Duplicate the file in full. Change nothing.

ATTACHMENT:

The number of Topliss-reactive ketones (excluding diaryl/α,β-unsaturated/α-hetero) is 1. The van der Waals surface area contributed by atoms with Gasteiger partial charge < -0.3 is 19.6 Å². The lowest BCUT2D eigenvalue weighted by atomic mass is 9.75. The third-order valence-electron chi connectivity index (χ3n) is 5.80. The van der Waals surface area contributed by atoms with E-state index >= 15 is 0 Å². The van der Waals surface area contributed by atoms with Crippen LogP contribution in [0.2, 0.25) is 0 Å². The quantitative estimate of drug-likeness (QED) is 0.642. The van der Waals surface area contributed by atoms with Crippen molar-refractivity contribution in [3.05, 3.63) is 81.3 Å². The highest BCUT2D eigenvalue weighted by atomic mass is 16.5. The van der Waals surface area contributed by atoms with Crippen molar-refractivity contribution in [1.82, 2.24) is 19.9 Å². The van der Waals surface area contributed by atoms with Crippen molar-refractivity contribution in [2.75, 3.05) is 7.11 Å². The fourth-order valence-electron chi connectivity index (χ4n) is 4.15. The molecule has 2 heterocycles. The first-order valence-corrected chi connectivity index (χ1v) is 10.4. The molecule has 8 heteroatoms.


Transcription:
The number of Topliss-reactive ketones (excluding diaryl/α,β-unsaturated/α-hetero) is 1. The van der Waals surface area contributed by atoms with Gasteiger partial charge < -0.3 is 19.6 Å². The lowest BCUT2D eigenvalue weighted by atomic mass is 9.75. The third-order valence-electron chi connectivity index (χ3n) is 5.80. The van der Waals surface area contributed by atoms with E-state index >= 15 is 0 Å². The van der Waals surface area contributed by atoms with Crippen LogP contribution in [0.2, 0.25) is 0 Å². The quantitative estimate of drug-likeness (QED) is 0.642. The van der Waals surface area contributed by atoms with Crippen molar-refractivity contribution in [3.05, 3.63) is 81.3 Å². The highest BCUT2D eigenvalue weighted by atomic mass is 16.5. The van der Waals surface area contributed by atoms with Crippen molar-refractivity contribution in [1.82, 2.24) is 19.9 Å². The van der Waals surface area contributed by atoms with Crippen molar-refractivity contribution in [2.75, 3.05) is 7.11 Å². The fourth-order valence-electron chi connectivity index (χ4n) is 4.15. The molecule has 2 heterocycles. The first-order valence-corrected chi connectivity index (χ1v) is 10.4. The molecule has 8 heteroatoms.